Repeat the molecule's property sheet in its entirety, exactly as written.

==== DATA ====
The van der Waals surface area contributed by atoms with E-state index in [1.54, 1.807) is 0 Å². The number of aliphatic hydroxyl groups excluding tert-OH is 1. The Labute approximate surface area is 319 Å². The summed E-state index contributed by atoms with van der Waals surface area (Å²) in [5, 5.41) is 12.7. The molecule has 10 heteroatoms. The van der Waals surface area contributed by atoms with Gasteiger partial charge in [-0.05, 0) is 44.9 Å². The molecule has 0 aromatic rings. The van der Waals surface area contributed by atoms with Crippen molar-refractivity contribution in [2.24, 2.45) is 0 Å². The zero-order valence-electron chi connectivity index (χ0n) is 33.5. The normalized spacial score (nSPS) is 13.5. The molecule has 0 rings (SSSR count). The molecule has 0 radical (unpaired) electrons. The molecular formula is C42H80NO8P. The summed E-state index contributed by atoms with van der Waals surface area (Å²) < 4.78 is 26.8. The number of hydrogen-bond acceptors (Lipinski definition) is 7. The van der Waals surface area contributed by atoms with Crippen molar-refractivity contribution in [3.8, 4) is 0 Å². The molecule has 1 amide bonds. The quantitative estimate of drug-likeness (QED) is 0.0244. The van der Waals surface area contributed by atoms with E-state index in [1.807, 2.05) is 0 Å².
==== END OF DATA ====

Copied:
The van der Waals surface area contributed by atoms with E-state index in [1.54, 1.807) is 0 Å². The number of aliphatic hydroxyl groups excluding tert-OH is 1. The Labute approximate surface area is 319 Å². The summed E-state index contributed by atoms with van der Waals surface area (Å²) in [5, 5.41) is 12.7. The molecule has 10 heteroatoms. The van der Waals surface area contributed by atoms with Gasteiger partial charge in [-0.05, 0) is 44.9 Å². The molecule has 0 aromatic rings. The van der Waals surface area contributed by atoms with Crippen molar-refractivity contribution in [2.24, 2.45) is 0 Å². The zero-order valence-electron chi connectivity index (χ0n) is 33.5. The normalized spacial score (nSPS) is 13.5. The molecule has 0 rings (SSSR count). The molecule has 0 radical (unpaired) electrons. The molecular formula is C42H80NO8P. The summed E-state index contributed by atoms with van der Waals surface area (Å²) < 4.78 is 26.8. The number of hydrogen-bond acceptors (Lipinski definition) is 7. The van der Waals surface area contributed by atoms with Crippen molar-refractivity contribution in [3.8, 4) is 0 Å². The molecule has 1 amide bonds. The quantitative estimate of drug-likeness (QED) is 0.0244. The van der Waals surface area contributed by atoms with E-state index in [1.807, 2.05) is 0 Å².